ThePoliticalCat

A Blog devoted to progressive politics, environmental issues, LGBT issues, social justice, workers' rights, womens' rights, and, most importantly, Cats.

Friday, January 04, 2008

Reginald Potts: Part One

To find all posts about Nailah Franklin, type "Nailah Franklin" in the box at the top left corner of this page and hit RETURN. To find all posts about Reginald Potts, type "Reginald Potts" and do not include his middle initial or honorifics. Thanks.

The continued hearing on Reginald M. Potts Jr's case resulted in a grand jury indictment in the September 2007 murder of Nailah Franklin. The court advised Mr. Potts against acting as his own attorney. However, Mr. Potts, who seems to think that his cunning which has permitted him to avoid serious punishment for his various crimes over the past years, is worth more in a trial for his life than years of training.

He insists on defending himself, and the court has permitted him to do so. Apparently, Mr. Potts is not happy with his public defender. Mr. Potts also argued to the judge, against his counsel's advice, that he was not being permitted to contact a private attorney, and that he has sufficient funds to afford a retainer.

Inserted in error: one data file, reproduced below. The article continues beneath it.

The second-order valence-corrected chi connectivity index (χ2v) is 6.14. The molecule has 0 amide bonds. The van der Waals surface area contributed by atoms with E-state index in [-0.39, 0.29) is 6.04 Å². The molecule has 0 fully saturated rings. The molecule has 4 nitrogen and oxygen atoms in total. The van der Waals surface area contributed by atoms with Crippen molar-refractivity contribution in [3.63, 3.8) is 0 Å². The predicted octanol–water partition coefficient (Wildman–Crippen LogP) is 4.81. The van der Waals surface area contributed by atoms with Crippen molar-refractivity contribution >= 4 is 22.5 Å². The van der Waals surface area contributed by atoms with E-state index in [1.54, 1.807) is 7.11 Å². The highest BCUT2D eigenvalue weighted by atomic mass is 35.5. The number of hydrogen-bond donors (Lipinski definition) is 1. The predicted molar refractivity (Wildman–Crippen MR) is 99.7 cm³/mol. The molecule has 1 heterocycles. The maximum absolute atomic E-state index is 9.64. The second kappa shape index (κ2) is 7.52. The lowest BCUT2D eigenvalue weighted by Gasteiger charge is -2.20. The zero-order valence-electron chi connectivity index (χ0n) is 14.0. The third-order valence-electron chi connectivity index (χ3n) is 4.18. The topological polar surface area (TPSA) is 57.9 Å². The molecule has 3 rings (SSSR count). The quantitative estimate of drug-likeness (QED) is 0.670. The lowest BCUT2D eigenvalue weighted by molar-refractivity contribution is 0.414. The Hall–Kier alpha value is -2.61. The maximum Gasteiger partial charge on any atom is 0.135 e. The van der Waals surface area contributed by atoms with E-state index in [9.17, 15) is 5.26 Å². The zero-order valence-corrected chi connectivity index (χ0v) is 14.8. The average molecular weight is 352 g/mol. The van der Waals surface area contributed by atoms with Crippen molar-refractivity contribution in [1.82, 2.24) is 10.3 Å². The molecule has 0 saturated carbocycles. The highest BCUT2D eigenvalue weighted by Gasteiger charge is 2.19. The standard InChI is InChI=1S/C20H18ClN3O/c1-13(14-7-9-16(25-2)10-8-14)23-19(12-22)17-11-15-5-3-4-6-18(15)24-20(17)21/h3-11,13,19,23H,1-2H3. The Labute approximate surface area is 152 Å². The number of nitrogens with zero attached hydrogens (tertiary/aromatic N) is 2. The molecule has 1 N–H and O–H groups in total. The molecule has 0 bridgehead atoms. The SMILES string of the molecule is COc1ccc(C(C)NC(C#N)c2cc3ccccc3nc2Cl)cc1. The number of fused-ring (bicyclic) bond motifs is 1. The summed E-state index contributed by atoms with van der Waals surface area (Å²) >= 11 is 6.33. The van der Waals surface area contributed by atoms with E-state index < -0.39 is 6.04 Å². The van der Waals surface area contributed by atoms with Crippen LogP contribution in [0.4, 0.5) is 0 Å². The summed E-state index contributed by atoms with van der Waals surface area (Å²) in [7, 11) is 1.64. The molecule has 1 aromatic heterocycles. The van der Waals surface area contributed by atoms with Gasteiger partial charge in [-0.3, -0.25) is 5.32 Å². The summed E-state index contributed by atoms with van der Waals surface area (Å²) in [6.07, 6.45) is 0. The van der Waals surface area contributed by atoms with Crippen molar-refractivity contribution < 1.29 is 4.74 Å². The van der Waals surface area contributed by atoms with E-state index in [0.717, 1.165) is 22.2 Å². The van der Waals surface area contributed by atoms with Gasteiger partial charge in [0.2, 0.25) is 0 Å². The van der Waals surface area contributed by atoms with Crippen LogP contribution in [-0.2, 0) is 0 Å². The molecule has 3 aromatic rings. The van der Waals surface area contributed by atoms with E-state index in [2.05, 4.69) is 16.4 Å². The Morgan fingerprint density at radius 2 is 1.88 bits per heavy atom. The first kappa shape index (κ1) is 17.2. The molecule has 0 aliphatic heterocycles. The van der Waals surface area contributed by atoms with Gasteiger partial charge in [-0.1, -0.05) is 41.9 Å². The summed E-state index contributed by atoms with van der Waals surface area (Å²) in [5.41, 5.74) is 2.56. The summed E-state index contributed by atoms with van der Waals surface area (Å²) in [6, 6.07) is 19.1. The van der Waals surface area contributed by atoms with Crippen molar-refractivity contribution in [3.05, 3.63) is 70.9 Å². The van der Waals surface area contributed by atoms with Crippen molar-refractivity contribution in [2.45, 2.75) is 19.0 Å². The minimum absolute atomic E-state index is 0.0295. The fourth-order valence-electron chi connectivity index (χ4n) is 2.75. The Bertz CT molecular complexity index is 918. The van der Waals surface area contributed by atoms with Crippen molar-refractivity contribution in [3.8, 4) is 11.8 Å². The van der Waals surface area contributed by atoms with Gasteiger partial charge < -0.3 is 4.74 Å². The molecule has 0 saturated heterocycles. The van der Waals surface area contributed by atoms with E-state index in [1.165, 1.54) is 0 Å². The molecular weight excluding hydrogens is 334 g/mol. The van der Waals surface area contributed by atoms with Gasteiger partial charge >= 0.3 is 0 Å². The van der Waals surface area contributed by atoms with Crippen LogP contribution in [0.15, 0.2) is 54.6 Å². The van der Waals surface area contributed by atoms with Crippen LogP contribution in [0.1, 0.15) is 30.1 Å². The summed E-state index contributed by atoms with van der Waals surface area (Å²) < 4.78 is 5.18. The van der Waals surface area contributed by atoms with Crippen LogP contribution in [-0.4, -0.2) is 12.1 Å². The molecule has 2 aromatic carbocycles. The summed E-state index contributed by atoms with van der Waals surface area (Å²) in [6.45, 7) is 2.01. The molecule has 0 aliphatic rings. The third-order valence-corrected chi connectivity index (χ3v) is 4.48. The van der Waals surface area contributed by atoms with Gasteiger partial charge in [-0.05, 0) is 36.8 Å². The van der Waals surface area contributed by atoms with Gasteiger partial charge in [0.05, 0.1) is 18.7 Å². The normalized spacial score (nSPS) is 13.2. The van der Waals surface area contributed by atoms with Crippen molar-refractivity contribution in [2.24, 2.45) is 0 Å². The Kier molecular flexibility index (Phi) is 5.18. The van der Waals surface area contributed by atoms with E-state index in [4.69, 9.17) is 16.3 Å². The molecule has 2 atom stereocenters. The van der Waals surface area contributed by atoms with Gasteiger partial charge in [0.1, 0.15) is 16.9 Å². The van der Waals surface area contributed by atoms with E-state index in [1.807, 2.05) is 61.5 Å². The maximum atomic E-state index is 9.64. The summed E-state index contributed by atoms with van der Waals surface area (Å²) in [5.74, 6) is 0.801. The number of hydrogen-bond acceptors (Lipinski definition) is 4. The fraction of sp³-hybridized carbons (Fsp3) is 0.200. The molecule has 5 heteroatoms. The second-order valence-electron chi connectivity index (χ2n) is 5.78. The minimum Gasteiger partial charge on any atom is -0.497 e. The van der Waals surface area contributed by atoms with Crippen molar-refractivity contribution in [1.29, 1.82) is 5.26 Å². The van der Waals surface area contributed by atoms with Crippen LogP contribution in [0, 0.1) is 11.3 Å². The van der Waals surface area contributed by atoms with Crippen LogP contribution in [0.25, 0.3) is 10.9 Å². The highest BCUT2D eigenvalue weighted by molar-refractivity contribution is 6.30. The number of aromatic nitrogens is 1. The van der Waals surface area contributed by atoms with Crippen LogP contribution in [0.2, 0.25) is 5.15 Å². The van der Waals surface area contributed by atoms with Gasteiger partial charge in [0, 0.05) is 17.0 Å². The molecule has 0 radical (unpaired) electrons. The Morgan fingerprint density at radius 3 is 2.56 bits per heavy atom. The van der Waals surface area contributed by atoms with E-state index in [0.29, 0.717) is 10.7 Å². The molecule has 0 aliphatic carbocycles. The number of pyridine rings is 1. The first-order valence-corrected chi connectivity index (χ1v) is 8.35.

We, at this blog, understand that when a man is on trial for his life, he must secure the best possible representation. Public defenders try their best, but they are terribly overworked and underpaid, and might not have the criminal trial experience that a private attorney might have.

However, our interest was piqued by Mr. Potts' representation that he has sufficient funds to retain private counsel. The last time he was in court, Mr. Potts claimed he was unemployed and indigent. Where did he get the money? Criminal defense attorneys don't come cheap.

The prosecutor denied Mr. Potts' claims that he had been on lockdown 23 hours a day and not permitted to use the telephone except in the very early hours of the day. The prosecutor also claimed that Mr. Potts has made hundreds of calls during work hours.

Prosecutors like to win their cases, and most are not above, er, stretching the truth. However, if the prosecutor cannot back up claims, she might find the judge inclined to rule for the defendant.

In any event, Judge Donald Panarese, before whom the hearing was held, declined to address Mr. Potts' claims and referred him to his coming hearing next Thursday before Chief Justice Paul Biebel, at which time Mr. Potts' trial judge will be assigned. At that time, Mr. Potts can broach the subject of his jail privileges. Judging by his comments so far, he undoubtedly will.

WBBM has the details.

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